The 1000 Islands International Council - the tourist promotion board for the counties along the St. Lawrence region in both upstate New York and Eastern Canada - is stepping up efforts to bring cruise lines into the area.

Currently, there are several operators on both sides of the river offering day excursions, and Bermuda Star Line's Veracruz sails along the Seaway, but does not stop in any ports there. However, only American Canadian Line and Rideau St. Lawrence Cruise Ships offer longer, overnight cruises, it is in this market that the Council believes there is great potential for expansion.

"The St. Lawrence Seaway is a natural destination for cruising," said Victoria Stevens, director of tourism. "It is one of the most scenic regions, and it is rich in history. It also offers some of the world's best fishing, unlimited boating activities, and plenty of opportunities for golf, tennis and other summer sports."

Port Facilities Available

According to several harbor masters and coast guard spokespeople in the region, there are many ports along the St. Lawrence River that can handle cruise vessels, and there are a variety of itineraries available to cruise operators.

Most of those interviewed said that the most practical home port cities for such cruises would be Montreal, Toronto and Quebec City, all of which have the facilities and infrastructures to accommodate cruise passengers. They noted that these cities are also major tourist attractions.

Between these cities, cruise ships would be able to sail along the St. Lawrence Seaway offering a scenic passage and calls at several less discovered historic sites and recreational resorts, they said. Alexandria Bay, Kingston, Clayton, Cape Vincent, and Cornwall were among the ports mentioned. Messena - home of the Seaway Locks system also was mentioned several times.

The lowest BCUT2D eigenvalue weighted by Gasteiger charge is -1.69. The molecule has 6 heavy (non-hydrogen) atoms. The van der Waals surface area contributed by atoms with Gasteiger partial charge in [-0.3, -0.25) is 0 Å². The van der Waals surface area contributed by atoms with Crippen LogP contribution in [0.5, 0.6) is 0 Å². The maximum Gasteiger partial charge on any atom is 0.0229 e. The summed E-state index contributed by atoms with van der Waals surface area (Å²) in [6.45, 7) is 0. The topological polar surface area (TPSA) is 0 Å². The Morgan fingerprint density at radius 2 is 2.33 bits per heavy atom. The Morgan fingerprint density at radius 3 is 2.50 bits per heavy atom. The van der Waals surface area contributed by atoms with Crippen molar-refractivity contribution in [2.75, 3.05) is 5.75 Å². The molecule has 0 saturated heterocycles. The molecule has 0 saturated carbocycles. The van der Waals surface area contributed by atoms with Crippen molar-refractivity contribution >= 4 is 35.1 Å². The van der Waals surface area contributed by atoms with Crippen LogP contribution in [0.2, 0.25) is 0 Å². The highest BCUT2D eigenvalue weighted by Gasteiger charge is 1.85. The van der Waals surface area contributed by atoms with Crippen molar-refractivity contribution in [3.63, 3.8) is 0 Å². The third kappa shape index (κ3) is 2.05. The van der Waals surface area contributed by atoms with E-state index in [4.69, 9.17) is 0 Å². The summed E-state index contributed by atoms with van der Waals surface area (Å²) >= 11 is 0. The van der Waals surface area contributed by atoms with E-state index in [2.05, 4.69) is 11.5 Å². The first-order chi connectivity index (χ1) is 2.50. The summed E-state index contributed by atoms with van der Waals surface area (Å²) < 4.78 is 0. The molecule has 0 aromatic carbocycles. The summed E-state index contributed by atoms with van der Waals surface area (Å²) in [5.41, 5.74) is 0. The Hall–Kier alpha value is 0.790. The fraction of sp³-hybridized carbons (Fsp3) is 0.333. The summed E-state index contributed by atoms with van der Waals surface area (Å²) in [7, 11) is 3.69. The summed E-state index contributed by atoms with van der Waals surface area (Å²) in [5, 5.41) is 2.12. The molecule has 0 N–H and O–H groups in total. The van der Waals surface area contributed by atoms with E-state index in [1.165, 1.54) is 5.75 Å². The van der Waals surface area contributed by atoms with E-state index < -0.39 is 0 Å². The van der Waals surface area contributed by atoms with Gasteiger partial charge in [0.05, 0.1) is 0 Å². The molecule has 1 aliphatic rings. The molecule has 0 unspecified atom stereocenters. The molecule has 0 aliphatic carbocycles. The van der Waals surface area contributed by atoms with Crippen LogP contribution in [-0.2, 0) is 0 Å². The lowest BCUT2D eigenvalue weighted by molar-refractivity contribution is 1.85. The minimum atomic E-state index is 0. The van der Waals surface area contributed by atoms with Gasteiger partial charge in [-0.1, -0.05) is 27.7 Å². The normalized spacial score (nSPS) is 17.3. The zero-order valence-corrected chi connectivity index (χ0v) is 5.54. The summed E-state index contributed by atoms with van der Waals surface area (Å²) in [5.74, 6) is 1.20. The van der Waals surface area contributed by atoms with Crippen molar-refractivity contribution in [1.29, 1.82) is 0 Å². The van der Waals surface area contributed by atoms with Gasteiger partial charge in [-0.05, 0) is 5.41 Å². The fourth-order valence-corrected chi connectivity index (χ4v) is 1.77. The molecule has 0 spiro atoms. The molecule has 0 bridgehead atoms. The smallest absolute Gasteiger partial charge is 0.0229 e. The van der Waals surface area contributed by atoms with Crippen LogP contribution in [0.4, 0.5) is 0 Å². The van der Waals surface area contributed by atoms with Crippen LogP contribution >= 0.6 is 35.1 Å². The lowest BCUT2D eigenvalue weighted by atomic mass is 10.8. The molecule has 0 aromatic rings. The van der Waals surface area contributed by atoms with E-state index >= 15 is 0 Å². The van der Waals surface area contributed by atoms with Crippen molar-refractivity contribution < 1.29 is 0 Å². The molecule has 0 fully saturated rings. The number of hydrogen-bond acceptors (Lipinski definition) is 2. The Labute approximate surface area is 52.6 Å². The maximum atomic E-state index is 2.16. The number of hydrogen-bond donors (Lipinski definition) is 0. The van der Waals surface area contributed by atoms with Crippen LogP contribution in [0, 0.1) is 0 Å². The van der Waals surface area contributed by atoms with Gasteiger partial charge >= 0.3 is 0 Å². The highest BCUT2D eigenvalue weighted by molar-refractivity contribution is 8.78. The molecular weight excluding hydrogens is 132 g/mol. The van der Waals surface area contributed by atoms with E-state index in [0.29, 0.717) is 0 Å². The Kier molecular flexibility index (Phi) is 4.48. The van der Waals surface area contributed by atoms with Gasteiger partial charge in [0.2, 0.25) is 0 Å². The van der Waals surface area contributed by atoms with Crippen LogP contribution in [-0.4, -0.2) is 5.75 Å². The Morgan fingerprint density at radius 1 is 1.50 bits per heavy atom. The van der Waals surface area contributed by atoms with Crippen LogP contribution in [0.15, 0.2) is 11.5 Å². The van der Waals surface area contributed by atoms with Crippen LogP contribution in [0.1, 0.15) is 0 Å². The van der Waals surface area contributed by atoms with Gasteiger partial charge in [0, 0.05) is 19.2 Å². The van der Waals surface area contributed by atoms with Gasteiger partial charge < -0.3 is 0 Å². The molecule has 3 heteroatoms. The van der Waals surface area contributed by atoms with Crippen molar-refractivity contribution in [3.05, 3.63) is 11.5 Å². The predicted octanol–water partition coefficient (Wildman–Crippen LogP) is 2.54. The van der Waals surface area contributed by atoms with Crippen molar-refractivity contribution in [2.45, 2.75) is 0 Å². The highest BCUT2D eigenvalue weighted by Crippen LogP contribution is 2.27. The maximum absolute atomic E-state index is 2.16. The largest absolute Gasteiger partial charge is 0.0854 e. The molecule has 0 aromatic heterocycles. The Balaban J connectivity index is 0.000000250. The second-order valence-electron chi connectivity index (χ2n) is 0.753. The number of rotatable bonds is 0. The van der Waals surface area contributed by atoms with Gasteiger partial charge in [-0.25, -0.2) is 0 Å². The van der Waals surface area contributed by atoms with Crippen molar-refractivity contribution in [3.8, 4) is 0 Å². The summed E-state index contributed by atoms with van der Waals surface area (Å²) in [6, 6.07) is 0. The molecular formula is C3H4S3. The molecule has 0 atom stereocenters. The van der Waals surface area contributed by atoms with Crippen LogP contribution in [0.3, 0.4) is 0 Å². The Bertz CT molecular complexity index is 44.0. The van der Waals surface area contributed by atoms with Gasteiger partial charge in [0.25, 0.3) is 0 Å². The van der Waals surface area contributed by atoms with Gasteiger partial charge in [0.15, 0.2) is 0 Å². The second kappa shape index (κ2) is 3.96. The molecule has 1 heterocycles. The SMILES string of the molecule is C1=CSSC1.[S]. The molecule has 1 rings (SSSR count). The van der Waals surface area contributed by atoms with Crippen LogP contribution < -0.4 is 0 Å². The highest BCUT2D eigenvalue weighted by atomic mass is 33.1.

In many of these cities, there already are docking facilities to handle cruise ships.

"I see a lot of potential for growth in the cruise industry up and down the river," said John Adams, executive assistant for St. Lawrence Seaway Development. "The locks are a great tourist attraction, and we get a lot of calls from people who are interested in transiting them," he added.

According to Adams, Messena has "plenty of deep water" to handle cruise ships, and access to major highways.

The charge for cruise vessels transiting the locks would be $.08 per ton, and $1.00 per passenger, per lock, he noted.

Other facilities that can easily be converted for cruise ship use are available in Alexandria Bay - major resort area, and Clayton, according to Captain Hazelott Coast Guard at Alexandria Bay. He noted that in some cases, there is berthing capacity for ships with up to 50-feet drafts, and that the large number of coast guard crafts present along the Seaway contribute to lower insurance costs for passenger ship operators.

Kingston as a Home Port

Many of those interviewed also said that Kingston is well-equipped to serve as a home port.

"This is a high tourist area and there is a lot of room for expansion in the longer cruise market," said W. Parson, area manager of harbors and ports.

"There is berthing capacity right in front of City Hall for vessels with drafts up to 17 feet, and unlimited draft at the old Drydock area Just 10 blocks from City Hall. There is also berthing space at La Salle Causeway, which is also highly accessible to the downtown area," he said.